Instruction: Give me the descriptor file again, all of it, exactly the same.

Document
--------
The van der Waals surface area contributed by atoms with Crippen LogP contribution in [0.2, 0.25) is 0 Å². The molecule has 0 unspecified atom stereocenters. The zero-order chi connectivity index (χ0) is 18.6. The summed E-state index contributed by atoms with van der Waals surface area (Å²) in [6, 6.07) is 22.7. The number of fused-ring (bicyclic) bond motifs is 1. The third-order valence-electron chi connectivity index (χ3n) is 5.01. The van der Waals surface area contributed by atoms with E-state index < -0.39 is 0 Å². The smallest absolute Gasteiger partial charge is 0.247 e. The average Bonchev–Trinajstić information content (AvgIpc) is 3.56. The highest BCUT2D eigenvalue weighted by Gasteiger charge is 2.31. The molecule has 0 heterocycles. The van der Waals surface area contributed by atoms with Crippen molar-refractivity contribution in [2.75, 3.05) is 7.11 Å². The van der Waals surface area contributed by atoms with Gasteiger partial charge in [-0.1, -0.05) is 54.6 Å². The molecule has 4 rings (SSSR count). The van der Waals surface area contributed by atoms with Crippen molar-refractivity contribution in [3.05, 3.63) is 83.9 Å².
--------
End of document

The van der Waals surface area contributed by atoms with Crippen LogP contribution in [0.2, 0.25) is 0 Å². The molecule has 0 unspecified atom stereocenters. The zero-order chi connectivity index (χ0) is 18.6. The summed E-state index contributed by atoms with van der Waals surface area (Å²) in [6, 6.07) is 22.7. The number of fused-ring (bicyclic) bond motifs is 1. The third-order valence-electron chi connectivity index (χ3n) is 5.01. The van der Waals surface area contributed by atoms with E-state index < -0.39 is 0 Å². The smallest absolute Gasteiger partial charge is 0.247 e. The average Bonchev–Trinajstić information content (AvgIpc) is 3.56. The highest BCUT2D eigenvalue weighted by Gasteiger charge is 2.31. The molecule has 0 heterocycles. The van der Waals surface area contributed by atoms with Crippen molar-refractivity contribution in [2.75, 3.05) is 7.11 Å². The van der Waals surface area contributed by atoms with Gasteiger partial charge in [-0.1, -0.05) is 54.6 Å². The molecule has 4 rings (SSSR count). The van der Waals surface area contributed by atoms with Crippen molar-refractivity contribution in [3.05, 3.63) is 83.9 Å².